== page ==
The Ecology of Atlantic Shorelines

Even as our understanding of ecological systems evolve, there are touchstone texts that lay the foundations of our understanding. Ecology of Atlantic Shorelines by Mark Bertness is such a touchstone for these unique coastal ecosystems.

The Passenger Pigeon

“There would be days and days when the air was alive with them, hardly a break occurring in a flock for half a day at a time. Flocks stretched as far as a person could see, one tier above another. I think it would be safe to say that millions could have been seen at the same time.” (The Passenger PigeonChapter XI: Recollections of "Old Timers" pg 123)

Wildlife Diseases of the Pacific Basin and Other Countries

This collection of articles, by various experts, covers the treatment and diseases of wildlife. It provides an in-depth look at the scientific knowledge needed—and challenges—of treating wildlife disease in the countries of the Pacific Basin. This collection is edited by Murray Fowler, considered to be the father of zoological medicine; the depth of his knowledge lends special relevance to this text.

Parasitic Protozoa

This comprehensive and scholarly text covers a wide variety of parasitic protozoans found in humans and other animal species. The articles, written by a variety of expert authors, contain thorough and detailed descriptions. This text is used by veterinarians and pathologists, including the staff of Smithsonian's National Zoological Park, to identify and manage parasitic protozoa.

La Vie des Mammifères et des Hommes Fossiles

The title translates as "The life of mammals and fossilized humans, deciphered using comparative anatomy of the chewing organs.” This book's author, Mr. Sanielevici, believed that analysis of the processes and organs involved in chewing and digesting would explain the evolution of humans and mammals. In his ideology, ethnicity, racial diversity, and even personality are derived from historic and regional dietary trends: you are what you eat.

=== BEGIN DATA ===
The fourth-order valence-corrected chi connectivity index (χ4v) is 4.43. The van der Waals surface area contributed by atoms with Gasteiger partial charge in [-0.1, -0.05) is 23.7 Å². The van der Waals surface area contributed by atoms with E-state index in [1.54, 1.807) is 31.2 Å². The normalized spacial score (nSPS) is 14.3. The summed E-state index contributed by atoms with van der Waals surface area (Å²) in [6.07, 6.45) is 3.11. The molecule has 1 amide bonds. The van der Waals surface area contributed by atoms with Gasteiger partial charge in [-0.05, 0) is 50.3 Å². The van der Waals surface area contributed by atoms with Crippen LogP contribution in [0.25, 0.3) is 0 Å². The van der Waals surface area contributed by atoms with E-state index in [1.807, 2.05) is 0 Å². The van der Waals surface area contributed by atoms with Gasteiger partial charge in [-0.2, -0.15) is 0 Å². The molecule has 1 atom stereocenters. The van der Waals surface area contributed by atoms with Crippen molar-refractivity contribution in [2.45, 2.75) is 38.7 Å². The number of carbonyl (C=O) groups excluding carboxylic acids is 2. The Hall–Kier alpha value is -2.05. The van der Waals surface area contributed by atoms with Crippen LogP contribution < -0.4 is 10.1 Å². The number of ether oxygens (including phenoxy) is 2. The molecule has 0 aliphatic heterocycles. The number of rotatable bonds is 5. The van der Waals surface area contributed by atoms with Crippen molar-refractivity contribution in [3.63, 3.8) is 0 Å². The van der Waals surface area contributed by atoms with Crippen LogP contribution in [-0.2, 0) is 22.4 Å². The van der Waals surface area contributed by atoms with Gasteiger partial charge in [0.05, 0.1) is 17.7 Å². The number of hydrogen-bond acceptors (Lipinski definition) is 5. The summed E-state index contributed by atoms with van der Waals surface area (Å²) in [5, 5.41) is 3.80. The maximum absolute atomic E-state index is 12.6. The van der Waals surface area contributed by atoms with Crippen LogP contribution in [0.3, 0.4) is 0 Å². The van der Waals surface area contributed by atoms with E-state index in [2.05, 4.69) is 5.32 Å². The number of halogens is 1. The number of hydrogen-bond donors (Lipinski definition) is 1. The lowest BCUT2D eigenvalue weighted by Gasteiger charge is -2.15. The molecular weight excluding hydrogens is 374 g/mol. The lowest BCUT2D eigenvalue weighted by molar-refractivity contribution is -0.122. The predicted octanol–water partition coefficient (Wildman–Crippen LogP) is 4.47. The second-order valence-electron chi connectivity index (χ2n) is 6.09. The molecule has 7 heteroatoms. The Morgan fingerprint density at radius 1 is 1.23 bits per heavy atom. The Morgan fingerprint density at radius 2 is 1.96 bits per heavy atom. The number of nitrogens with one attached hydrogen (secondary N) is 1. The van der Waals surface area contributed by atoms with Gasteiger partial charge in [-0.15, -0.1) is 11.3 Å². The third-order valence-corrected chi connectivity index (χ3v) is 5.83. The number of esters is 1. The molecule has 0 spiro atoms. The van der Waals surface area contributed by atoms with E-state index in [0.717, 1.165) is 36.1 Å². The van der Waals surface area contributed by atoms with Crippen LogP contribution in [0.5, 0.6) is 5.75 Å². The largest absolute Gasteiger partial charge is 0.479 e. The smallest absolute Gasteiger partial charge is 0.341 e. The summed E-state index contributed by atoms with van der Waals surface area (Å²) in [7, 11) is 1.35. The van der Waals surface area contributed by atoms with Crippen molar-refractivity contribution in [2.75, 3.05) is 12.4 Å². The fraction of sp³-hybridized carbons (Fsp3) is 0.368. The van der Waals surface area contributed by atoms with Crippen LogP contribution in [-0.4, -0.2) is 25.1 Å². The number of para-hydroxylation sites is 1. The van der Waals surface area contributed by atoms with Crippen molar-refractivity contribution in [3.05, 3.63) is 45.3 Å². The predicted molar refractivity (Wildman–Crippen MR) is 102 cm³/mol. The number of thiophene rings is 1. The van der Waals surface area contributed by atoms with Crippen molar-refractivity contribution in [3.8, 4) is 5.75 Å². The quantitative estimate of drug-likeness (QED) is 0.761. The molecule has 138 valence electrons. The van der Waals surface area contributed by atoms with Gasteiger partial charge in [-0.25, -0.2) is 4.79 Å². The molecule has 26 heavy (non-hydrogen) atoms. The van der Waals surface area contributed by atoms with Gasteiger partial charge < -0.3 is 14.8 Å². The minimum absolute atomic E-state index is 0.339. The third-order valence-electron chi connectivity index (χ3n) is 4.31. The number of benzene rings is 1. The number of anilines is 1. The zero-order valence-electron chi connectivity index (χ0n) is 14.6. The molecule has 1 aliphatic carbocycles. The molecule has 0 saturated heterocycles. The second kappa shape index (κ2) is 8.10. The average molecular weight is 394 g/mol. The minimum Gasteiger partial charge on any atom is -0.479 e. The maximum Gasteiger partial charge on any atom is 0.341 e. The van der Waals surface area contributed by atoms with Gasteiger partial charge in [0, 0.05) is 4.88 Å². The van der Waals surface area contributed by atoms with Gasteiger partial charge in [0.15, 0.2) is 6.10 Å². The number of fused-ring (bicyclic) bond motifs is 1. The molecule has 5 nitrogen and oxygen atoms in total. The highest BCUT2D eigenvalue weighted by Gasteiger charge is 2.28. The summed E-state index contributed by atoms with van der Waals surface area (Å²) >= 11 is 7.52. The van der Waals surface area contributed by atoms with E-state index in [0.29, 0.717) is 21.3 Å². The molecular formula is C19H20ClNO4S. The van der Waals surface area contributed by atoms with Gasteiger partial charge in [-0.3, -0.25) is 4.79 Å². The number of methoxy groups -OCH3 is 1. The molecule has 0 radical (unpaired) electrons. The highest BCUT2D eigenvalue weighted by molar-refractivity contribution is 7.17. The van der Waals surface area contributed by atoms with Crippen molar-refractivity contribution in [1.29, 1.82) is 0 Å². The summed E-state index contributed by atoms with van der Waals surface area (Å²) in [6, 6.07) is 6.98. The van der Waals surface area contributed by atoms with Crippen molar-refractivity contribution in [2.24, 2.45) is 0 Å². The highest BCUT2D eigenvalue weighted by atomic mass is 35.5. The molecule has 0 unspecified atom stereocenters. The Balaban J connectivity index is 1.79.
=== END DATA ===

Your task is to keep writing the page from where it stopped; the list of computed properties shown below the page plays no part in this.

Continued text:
O Litoral do Brasil Meridional

This botanical study of meridional Brazilian flora was conducted in 1929. Written in Portuguese, it is lavishly illustrated with black-and-white photographs. Frederico Carlos Hoehne (1882-1959) was a Brazilian botanist associated with the National Museum in Rio de Janeiro and the Institute of Botany in São Paulo. He surveyed the botany of Brazil’s interior and published numerous studies and articles on the local flora.

Animals of To-Day

This book features selected writings from CJ Cornish’s contributions to Spectator magazine. These are short articles, often with a humorous slant on natural history, emphasizing the interaction of animal with humans. Among the many topics are a discussion on the suitability of goats living in large towns, animal "kindergartens," "dainty" treats for domestic animals, and the incursion of crocodiles into human communities. Please note: The money from this adoption will go to National Zoological Park library for book purchases.

Natural History in Zoological Gardens

This book provides an in-depth look at 117 vertebrate animals popular in zoos in the early 20th century. The text covers their anatomy, housing, behavior, and history, supplemented with black-and-white illustrations and photos. It was written by Frank E. Beddard, an English zoologist who was considered a leading authority on earthworms and annelids. Beddard authored several articles on worms in the 1911 Encyclopaedia Britannica. Please note: The money from this adoption will support the National Zoological Park library.

Zoo Animals

This book is a comprehensive guide to zoo management covering all key aspects of the field. It includes beautiful photographs, both color and black-and-white, plus illustrations and charts. This book is used by Zoo curators and keepers as a reference guide for their work. It also serves as an excellent training guide for interns, volunteers, and new hires by providing a thorough introduction to the field. The authors embrace the precepts of modern zoo management science, encouraging a real appreciation for natural diversity, conservation, and its modern challenges.

Indian Insect Life

With classic British understatement, Harold Maxwell-Lefroy (1877-1925) describes this two-volume, 800 page guide as an “imperfect” attempt to describe the insects of the Indian subcontinent. Published in 1909, Indian Insect Life is “largely a product of [Maxwell-Lefroy’s] spare time and scanty holidays.” One wonders what he would produce if he were able to devote his full time and energy.